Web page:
The Cromwell crashed into some bushes just behind me and lurched to a sudden stop, like he had run into a giant net. As my sights came onto him I let him have it. Then a second round, right into his rear. Probably overkill, but after what I'd just seen, I was taking no chances.




That did the trick. About time, too!


...to be continued!

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Grunt troubles


I didn’t have much time to recover my composure after being rushed by the Cromwell which now lay just to our rear. There was a loud bang as something hit us, up front. My tank commander started calling out infantry targets. I immediately started backing up again, onto the road, applying the principle ‘distance is your friend’. Until I had identified whatever it was that had hit us, getting further away from it seemed like a good first move.




As it was, I soon picked up the enemy in my gunsight – a single soldier, standing in the road just in front of us. Even as I saw him, he threw a grenade, which explained the earlier bang.




He was in fact a bailed out tankie with a bad attitude. He should have stayed down the road, instead of trying to kill a Tiger tank with hand grenades. Down he went. Why is my commander - we are 'Elephant 1' - announcing the destruction of the enemy light tanks? No idea...maybe the crewman was the last survivor from one.




He wasn’t alone, though. Further down the road were proper infantrymen, skirmishing towards us. I spent a bit of time putting a stop to that, with the co-ax.




Some of them had worked up onto the high ground to the right, but my alert boss spotted them. The enemy troops seemed intent on infiltrating past me and were rather hard targets in the undulating ground and long grass. Fortunately, they didn’t seem to to have brought with them any serious anti-tank weaponry and after some more busy work with the co-ax, the supply of targets dried up.




By now, we had already been reminded that our next task was to assault Villers Bocage and clear up to the Hotel de Ville or town hall. So I rolled forward again down the N175, towards the crest in the road. Happily, we managing to avoid squishing the bloke who’d grenaded us. There seemed little point killing dead things; besides, the driver wouldn't have thanked us if we had added to his maintenance tasks the job of cleaning up the tracks, afterwards.


Looking down, the wrecks of my original victims lay where I’d left them, now with a scattering or enemy dead in front and around. I rolled on down and past the crest. No fresh targets appeared and we were not fired upon.




I had lost sight of the second Tiger, but glance at the map told me he was just to the left of the ambush site. I considered briefly going wide on either left or right flanks. But for no better reason than that was how Wittmann did it, I decided that I would now go ‘straight down the middle’ - just drive down the road, straight to Villers.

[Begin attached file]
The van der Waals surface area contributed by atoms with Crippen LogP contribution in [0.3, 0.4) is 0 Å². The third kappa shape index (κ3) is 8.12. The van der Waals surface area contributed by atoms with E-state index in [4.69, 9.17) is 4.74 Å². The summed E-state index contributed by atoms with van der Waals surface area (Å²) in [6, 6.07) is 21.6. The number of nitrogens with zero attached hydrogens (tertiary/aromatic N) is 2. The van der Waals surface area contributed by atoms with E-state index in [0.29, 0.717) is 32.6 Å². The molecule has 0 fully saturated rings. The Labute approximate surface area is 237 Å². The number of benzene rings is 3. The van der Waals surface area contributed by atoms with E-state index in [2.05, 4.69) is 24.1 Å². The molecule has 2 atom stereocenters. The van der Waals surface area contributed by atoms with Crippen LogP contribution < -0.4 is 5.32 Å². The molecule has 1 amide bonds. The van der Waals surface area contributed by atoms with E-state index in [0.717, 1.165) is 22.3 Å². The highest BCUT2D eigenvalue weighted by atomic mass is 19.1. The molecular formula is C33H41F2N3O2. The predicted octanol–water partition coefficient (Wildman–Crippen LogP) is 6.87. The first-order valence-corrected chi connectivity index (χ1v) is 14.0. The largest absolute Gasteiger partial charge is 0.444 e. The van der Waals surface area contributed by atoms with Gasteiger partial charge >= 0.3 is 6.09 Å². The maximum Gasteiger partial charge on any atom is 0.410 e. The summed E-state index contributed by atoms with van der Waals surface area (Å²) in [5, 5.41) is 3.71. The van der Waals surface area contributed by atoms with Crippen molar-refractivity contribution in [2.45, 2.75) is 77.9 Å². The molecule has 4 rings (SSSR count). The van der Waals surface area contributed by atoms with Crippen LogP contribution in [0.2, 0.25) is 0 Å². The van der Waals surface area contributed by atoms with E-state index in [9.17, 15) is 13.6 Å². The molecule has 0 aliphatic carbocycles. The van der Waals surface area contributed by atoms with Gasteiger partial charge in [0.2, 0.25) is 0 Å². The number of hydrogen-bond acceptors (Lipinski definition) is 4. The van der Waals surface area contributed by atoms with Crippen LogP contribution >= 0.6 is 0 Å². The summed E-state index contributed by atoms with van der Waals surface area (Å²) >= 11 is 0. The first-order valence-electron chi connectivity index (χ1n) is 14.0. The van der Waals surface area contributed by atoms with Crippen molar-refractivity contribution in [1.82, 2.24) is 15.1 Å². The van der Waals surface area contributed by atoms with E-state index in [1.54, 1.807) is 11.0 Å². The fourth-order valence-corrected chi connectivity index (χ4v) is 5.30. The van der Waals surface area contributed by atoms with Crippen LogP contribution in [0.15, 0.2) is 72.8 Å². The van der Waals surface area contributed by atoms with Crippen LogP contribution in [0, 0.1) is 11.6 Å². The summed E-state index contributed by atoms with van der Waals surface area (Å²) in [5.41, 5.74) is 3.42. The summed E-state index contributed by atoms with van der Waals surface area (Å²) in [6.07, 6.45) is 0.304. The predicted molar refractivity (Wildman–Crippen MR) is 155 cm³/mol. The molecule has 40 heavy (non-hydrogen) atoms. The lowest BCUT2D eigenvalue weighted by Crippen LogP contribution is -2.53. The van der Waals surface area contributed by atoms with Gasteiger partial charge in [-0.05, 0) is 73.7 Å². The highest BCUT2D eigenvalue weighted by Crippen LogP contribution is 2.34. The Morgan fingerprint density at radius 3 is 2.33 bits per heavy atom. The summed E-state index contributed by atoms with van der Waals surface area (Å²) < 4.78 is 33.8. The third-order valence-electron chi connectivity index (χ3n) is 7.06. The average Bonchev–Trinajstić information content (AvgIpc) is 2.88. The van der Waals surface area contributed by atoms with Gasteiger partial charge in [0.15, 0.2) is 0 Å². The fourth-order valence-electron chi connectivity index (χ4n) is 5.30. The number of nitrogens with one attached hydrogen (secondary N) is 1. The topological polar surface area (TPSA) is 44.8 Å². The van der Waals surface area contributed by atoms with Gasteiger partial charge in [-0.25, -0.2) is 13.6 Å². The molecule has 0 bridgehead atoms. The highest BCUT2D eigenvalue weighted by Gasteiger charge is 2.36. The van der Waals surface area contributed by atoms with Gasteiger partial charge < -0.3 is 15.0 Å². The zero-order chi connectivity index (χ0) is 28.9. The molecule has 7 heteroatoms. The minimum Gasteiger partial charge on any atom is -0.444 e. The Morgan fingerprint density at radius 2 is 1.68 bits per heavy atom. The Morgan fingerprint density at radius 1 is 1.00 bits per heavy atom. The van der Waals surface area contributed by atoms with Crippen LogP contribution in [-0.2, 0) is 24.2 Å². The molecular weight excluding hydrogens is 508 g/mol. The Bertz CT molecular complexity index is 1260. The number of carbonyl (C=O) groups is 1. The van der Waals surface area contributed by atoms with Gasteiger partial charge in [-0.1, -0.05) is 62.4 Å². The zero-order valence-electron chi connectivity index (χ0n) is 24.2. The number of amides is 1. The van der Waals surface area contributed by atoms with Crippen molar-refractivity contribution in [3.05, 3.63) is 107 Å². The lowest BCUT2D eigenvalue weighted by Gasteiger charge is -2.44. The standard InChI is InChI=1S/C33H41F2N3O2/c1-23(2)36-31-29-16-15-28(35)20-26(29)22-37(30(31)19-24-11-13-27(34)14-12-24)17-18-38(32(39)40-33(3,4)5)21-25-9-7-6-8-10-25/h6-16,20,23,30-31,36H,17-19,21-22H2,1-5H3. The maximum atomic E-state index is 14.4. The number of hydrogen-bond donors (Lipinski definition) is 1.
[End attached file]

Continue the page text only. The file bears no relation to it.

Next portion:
About half-way down the hill to the ambush killing ground, feeling sure that the risk of bumping live enemies must be increasing, I swung left, off the road. The other Tiger had cleared this flank – witnessed by a string of knocked-out British AFVs in the field – and the road and associated shrubbery on both sides of it would help cover my right. To my front, the map showed that two hedgerows ran left to right across my line of advance. These would cover my approach to the town, which was still out of sight on the other side.




Running along parallel to the road, I passed the ambush site, keeping a careful look-out all around. There was no sign of life. Neither could I see the other Tiger; I was reluctant to call up the map to see if I could locate him even for a second, while in my current rather exposed position.



I ploughed on, until I had reached the first hedgerow. I nosed slowly into this, just far enough to be able to see what lay on the other side.




The answer was, not a lot. In fact, nothing at all, enemy-wise. So I pushed on through the hedgerow and out the other side, towards the next one, maybe a hundred metres to my front.




This time, nosing into the next hedgerow, there they were: two enemy tanks, facing off to my left. They looked undamaged but didn’t move. The nearest one was a Stuart. Partly hidden the other side of him, was a Cromwell.




Halted, I put a round into the Stuart, as much to prod them into life while I had them at a disadvantage...if life there was, left in them. This produced no reaction, so I drove on.



The Cromwell looked equally undamaged so before driving close to him, I stopped and let him have a round, too. I was conscious by this time that my supply of AP was dwindling – though as yet, I was unaware that I hadn’t started with a full load! But I was disinclined to take any chances.



Finally, I rolled up to the last hedge and getting my first real view of our Phase 2 objective, Villers Bocage. I halted and scanned hastily left and right, then settled down to a more careful check of the view that now presented itself – scattered houses on either side and stretching away along the N175, with lots of foliage cover around and between them.




This was quite different to Steel Fury’s usual Soviet hovels – hardly Park Lane, but much more ‘up market’. It was also a going to be a bit of a tactical nightmare: short lines of sight everywhere, a good place to get ambushed, where a single infantryman with an A/T weapon would be deadly for a even a Tiger. No place for any tank, especially a single one. This was going to be scary. Maybe I should have gone wide on a flank, after all?